Students start the course by learning the main sociological theories of functionalism, Marxism and feminism. This, alongside other knowledge learned, is then applied to the Sociology of Families and the Sociology of Education units. These units focus on what society is and how it is shaped and defined within the institutions of the family and education. Sociological research methods are also studied as a unit in the first year of the course; giving understanding of what sociological research is, and how it is carried out and used by researchers.

 

Year 11: The Sociology of Crime and Deviance and Social Stratification

These units help the students to develop their analytical, assimilation and communication skills by comparing and contrasting sociological perspectives. In the Crime and Deviance unit, students study the criminal justice system and explore the factors behind criminal and deviant behaviour. The Social Stratification unit completes the course, and revolves around themes of hierarchy, power and inequality in society.

How is the GCSE course assessed?

There are 2 examinations which will take place in the May/June of Year 11. Each exam lasts for 1 hour and 45 minutes.

Paper 1: The Sociology of Families and the Sociology of Education

Paper 2: Crime and Deviance and Social Stratification.

Sociological theory and research methods questions appear throughout both papers.

Recommended textbooks (but not essential):

AQA GCSE 9-1 Sociology Student Book: Collins

AQA GCSE 9-1 Sociology Complete Revision and Practice: Collins

Students will be provided with a wide range of support materials available on their Google Classroom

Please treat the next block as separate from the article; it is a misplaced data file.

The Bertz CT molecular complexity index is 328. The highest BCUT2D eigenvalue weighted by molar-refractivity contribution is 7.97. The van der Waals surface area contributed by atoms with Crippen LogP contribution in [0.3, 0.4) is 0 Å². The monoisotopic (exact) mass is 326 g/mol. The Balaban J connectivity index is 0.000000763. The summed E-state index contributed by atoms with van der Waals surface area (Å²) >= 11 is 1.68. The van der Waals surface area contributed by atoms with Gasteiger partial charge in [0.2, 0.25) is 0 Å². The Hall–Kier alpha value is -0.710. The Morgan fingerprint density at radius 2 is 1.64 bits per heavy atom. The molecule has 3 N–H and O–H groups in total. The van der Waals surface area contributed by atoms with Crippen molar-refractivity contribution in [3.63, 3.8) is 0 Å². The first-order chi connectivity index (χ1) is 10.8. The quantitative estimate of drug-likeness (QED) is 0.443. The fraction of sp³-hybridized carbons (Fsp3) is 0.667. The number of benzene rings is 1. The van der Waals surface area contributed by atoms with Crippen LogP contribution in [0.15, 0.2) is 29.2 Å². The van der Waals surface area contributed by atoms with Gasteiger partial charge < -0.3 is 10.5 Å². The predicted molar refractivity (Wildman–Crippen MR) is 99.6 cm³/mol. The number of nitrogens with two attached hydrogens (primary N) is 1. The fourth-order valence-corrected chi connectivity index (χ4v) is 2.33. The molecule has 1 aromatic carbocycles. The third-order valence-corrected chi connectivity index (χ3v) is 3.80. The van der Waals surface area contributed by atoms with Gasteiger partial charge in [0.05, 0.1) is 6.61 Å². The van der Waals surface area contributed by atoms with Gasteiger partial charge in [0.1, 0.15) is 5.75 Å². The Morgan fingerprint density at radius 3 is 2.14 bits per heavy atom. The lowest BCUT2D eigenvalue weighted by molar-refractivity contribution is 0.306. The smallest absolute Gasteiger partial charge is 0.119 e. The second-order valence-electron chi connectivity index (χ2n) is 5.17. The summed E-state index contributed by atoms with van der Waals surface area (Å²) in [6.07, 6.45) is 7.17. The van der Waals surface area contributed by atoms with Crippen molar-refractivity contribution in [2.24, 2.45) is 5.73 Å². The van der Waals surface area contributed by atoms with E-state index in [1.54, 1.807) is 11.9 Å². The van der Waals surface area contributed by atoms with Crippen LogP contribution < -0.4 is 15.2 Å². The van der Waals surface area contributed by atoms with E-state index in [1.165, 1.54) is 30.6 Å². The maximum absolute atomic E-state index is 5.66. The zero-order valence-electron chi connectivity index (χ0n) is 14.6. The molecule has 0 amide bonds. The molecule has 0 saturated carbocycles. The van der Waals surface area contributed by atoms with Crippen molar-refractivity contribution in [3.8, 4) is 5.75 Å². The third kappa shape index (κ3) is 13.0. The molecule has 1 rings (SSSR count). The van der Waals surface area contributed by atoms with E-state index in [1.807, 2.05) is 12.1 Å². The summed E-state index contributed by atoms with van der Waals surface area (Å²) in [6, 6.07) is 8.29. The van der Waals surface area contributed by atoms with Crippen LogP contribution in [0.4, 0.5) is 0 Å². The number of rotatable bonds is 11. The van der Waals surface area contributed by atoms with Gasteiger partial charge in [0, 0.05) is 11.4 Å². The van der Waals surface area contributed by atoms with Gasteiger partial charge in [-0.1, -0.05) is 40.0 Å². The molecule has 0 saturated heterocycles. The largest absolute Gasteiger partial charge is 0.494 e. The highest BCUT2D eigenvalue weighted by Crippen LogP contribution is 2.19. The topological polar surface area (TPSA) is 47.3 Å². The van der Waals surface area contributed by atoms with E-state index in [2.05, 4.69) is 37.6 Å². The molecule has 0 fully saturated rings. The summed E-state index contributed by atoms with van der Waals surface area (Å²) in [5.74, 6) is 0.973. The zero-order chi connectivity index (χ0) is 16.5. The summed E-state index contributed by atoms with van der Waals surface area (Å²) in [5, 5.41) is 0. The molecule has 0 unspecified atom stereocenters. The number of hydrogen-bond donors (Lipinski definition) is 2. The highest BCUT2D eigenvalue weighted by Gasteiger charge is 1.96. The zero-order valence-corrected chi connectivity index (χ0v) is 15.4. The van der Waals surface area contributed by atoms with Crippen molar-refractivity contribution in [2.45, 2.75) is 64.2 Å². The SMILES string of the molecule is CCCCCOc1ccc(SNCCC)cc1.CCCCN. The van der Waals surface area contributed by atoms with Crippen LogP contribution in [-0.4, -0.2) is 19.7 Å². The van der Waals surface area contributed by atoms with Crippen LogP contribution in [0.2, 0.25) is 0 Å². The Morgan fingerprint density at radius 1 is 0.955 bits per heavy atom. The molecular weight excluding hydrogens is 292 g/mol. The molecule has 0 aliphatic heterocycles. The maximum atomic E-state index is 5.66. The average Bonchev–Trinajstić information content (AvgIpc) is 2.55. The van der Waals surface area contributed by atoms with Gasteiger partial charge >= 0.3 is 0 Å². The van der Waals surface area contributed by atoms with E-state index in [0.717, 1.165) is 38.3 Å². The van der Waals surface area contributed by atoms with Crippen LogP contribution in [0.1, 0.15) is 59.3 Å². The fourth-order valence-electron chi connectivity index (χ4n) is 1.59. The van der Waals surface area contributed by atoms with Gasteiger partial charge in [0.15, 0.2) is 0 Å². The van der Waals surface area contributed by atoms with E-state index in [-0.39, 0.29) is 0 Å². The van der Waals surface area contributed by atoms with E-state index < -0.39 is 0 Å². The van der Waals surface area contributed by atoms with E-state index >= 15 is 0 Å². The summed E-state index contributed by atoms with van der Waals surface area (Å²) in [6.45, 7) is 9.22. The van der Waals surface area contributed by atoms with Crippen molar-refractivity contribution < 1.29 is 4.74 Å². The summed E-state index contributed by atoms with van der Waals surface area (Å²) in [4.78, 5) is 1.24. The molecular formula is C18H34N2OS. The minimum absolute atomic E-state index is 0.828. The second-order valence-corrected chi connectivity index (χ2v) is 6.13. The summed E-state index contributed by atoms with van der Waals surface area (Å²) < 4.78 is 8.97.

What equipment is needed at GCSE?

A writing pen, highlighter, glue stick, pencil, purple biro and pink biro are essential at all times.


A Level

What will be studied?

In Year 12, the following topics are studied:

Education with Theory and Methods: In this unit we study the institution of education and how it shapes the lives of young people in the UK. We explore the role of education through sociological studies and methods. The education unit is explored in significantly more depth than at GCSE level.

Culture and Identity: In this unit we study different cultures and the influence identity has on our everyday lives. We study the socialisation process and examine the different agents of socialisation in depth (media, religion, family and peer groups).

 

In Year 13 the following topics are studied:

Crime and Deviance with Theory and Methods: this unit explores how crimes are defined, why they are committed and who commits them.  Deviance and cultural notions of what makes people deviant will also be explored. The theory and methods unit explores sociological theory and research methods, and encourages students to think analytically; for instance, an example of a debate from the theory section is is Sociology a Science?

The Media: students will study this topic in great detail. Who owns the media and how much influence does this have on our day to day lives? We study media representation of characteristics such as gender, sexuality, ethnicity and class. Students will also study theoretical aspects of the media and will be expected to make links to other areas of the specification.